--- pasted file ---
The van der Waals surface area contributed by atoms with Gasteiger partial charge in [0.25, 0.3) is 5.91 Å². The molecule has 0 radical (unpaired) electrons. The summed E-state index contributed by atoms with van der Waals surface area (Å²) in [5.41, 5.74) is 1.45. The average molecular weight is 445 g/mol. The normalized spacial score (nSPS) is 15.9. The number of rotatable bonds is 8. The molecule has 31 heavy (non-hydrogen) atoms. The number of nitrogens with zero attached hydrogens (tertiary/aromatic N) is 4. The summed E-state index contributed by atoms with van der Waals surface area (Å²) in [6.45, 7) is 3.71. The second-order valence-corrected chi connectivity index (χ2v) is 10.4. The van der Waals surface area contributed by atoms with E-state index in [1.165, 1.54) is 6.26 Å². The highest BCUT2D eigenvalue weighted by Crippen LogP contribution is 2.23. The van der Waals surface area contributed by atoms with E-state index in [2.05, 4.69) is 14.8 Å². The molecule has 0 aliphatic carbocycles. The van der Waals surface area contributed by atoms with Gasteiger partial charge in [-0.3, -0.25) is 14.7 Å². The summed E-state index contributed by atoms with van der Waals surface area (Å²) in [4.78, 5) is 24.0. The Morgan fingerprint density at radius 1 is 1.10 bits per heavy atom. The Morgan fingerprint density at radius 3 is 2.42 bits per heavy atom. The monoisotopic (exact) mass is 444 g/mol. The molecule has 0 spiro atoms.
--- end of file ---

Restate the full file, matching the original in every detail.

The van der Waals surface area contributed by atoms with Gasteiger partial charge in [0.25, 0.3) is 5.91 Å². The molecule has 0 radical (unpaired) electrons. The summed E-state index contributed by atoms with van der Waals surface area (Å²) in [5.41, 5.74) is 1.45. The average molecular weight is 445 g/mol. The normalized spacial score (nSPS) is 15.9. The number of rotatable bonds is 8. The molecule has 31 heavy (non-hydrogen) atoms. The number of nitrogens with zero attached hydrogens (tertiary/aromatic N) is 4. The summed E-state index contributed by atoms with van der Waals surface area (Å²) in [6.45, 7) is 3.71. The second-order valence-corrected chi connectivity index (χ2v) is 10.4. The van der Waals surface area contributed by atoms with E-state index in [1.165, 1.54) is 6.26 Å². The highest BCUT2D eigenvalue weighted by Crippen LogP contribution is 2.23. The van der Waals surface area contributed by atoms with E-state index in [2.05, 4.69) is 14.8 Å². The molecule has 0 aliphatic carbocycles. The van der Waals surface area contributed by atoms with Gasteiger partial charge in [-0.3, -0.25) is 14.7 Å². The summed E-state index contributed by atoms with van der Waals surface area (Å²) in [4.78, 5) is 24.0. The Morgan fingerprint density at radius 1 is 1.10 bits per heavy atom. The Morgan fingerprint density at radius 3 is 2.42 bits per heavy atom. The monoisotopic (exact) mass is 444 g/mol. The molecule has 0 spiro atoms.